Despite my utter lack of athletic prowess, I’ve spent a lot of time over the years thinking about what my entrance music would be if I ever somehow became a baseball player, professional wrestler or cage fighter (or, as I’ve sometimes dreamed, an eccentric billionaire who hires a guy with a boom box to enter parties before him to announce his arrivals).
When I was in high school, I was one of those “backyard wrestlers” you’d hear so much about. My friends and I would get together and film wrestling shows at my buddy Justin’s house, all of us with unique characters and storylines. I was Big J. And I would come out to the “ring” to “Whatever” by Godsmack.
The whole thing seems ludicrous to me looking back. I can’t even imagine what Justin’s parents must have thought when they looked out the window and saw us beating each other up with cheap aluminum trashcans and plastic baseball bats. Maybe they never looked out the window. Maybe they just relished the silence and were happy we weren’t out doing meth.
Even though the song feels incredibly “90s” now, I think I made a solid choice. “Whatever” has everything you want in a memorable entrance song. The opening is distinct, immediately signaling to the crowd who is coming out (if, you know, we actually had a crowd). And it builds quickly, getting you pumped as you head down to the ring.
As I’ve gotten older, I still keep an ear out for a good entrance tune, even if I have no reason to do so. Songs like “DC Sound Attack” by Clutch or “Bartholomew” by The Silent Comedy or “The Man” by Aloe Blacc get filed away in my brain in case Dana White or Bud Selig call me up one night in need of a new superstar.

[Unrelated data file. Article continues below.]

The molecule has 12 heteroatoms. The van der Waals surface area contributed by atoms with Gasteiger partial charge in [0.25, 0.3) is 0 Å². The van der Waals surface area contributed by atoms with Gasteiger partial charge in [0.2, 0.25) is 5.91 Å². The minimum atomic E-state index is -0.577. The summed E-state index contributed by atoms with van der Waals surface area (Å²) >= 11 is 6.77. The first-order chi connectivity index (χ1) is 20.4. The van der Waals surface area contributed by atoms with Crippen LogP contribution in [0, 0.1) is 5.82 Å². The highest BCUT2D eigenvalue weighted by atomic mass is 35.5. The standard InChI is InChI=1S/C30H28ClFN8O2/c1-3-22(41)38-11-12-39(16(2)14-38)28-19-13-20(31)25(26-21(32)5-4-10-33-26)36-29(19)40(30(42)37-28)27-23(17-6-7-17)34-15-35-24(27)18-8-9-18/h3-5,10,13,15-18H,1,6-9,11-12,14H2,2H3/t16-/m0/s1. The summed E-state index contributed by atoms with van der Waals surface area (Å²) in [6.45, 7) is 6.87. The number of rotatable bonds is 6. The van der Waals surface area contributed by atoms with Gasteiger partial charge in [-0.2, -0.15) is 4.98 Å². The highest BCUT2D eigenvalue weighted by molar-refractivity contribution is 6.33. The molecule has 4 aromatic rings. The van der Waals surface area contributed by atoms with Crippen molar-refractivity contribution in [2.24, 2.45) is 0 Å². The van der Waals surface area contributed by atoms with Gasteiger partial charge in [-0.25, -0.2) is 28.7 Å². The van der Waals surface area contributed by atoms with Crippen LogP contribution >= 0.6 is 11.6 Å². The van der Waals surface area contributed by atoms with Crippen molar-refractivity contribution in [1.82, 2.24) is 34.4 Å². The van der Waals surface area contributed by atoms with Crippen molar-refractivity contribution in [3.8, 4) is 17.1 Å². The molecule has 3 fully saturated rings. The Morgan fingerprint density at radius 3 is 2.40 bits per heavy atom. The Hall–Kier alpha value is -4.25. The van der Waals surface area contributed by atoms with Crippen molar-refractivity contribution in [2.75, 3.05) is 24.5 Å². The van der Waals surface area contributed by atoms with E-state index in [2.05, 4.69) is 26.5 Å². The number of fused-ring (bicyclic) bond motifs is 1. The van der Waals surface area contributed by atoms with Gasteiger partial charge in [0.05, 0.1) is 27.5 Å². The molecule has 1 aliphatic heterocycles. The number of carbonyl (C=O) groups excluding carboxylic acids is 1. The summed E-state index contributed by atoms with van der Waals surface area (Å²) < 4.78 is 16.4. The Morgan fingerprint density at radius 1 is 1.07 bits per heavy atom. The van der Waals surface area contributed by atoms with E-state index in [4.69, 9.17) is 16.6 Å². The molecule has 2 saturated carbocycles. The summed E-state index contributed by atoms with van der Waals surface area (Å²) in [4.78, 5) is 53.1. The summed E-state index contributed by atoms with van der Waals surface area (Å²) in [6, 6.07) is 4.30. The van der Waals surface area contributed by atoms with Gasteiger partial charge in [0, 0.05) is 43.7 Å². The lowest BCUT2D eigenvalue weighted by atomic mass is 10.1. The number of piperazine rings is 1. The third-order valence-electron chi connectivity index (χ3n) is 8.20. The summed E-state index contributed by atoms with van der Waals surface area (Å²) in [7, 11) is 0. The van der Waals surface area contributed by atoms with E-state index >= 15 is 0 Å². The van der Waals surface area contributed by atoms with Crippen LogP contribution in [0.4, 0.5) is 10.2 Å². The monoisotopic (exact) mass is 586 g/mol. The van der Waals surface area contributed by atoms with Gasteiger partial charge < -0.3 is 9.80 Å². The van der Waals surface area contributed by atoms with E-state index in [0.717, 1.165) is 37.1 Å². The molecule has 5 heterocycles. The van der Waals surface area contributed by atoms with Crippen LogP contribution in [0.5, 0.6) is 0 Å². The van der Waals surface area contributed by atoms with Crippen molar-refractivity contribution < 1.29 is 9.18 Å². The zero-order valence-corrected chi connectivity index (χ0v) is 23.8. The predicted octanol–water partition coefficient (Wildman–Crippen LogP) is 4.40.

But there’s a man out there who has me rethinking my approach to entrance music. And that man is Major League Baseball player and recent Baltimore Orioles acquisition Steve Lombardozzi.
There’s a lot to like about Lombardozzi. For one thing, he’s a local boy made good. He’s from Columbia, Maryland and has now been a member of both the Washington Nationals and Baltimore Orioles. He’s also a switch hitter who can play either second or third base for the Orioles as they wait for Manny Machado to get off the disabled list. But that’s not why I love him.
Lombardozzi won me over when I saw him play for the Nationals two years ago. While most guys in the league use hard rock or hip hop for their walk up music, Lombardozzi made his way to the plate to Jake Owen’s “Barefoot Blue Jean Night.”
Do me a favor and take a moment to listen to this song:
Most guys are playing music either to get themselves pumped up or to signal to the crowd that they are a force to be reckoned with. “Barefoot Blue Jean Night” does none of that. It’s just a ridiculously happy, mellow song that is best enjoyed while sipping a mason jar of apple pie moonshine on the back of your pickup truck.
It’s anti-entrance music. It doesn’t announce to the world that you are here. It announces to the world that you don’t give a fuck what they think, you want to listen to a song that makes you happy. Most guys are trying to be cool, but Lombardozzi is effortlessly cool because he doesn’t care.
Now, guys change their music all the time. And Lombardozzi has used a variety of other songs (including, charmingly, Gotye’s “Somebody That I Used to Know”). But here’s hoping that as he takes the field for the Orioles this season, he channels into that carefree, fun spirit of Jake Owen’s ridiculous ode to country living.
A good entrance/walk up song should take you on an adventure. It should tell a story. And sometimes you want that story to be “I am The Game and you don’t want to play me.” Sometimes you want it to be “I’m doing the best I ever did / I’m doing the best that I can.” But sometimes, if we are all being honest with ourselves, we want that message to be “We were doin’ it right / We were comin’ alive / Yeah, caught up in a Southern summer, a barefoot, blue jean night.”
Joel Murphy is the creator of HoboTrashcan, which is probably why he has his own column. He loves pugs, hates Jimmy Fallon and has an irrational fear of robots. Follow Joel on Twitter @FreeMisterClark or email him at email@example.com.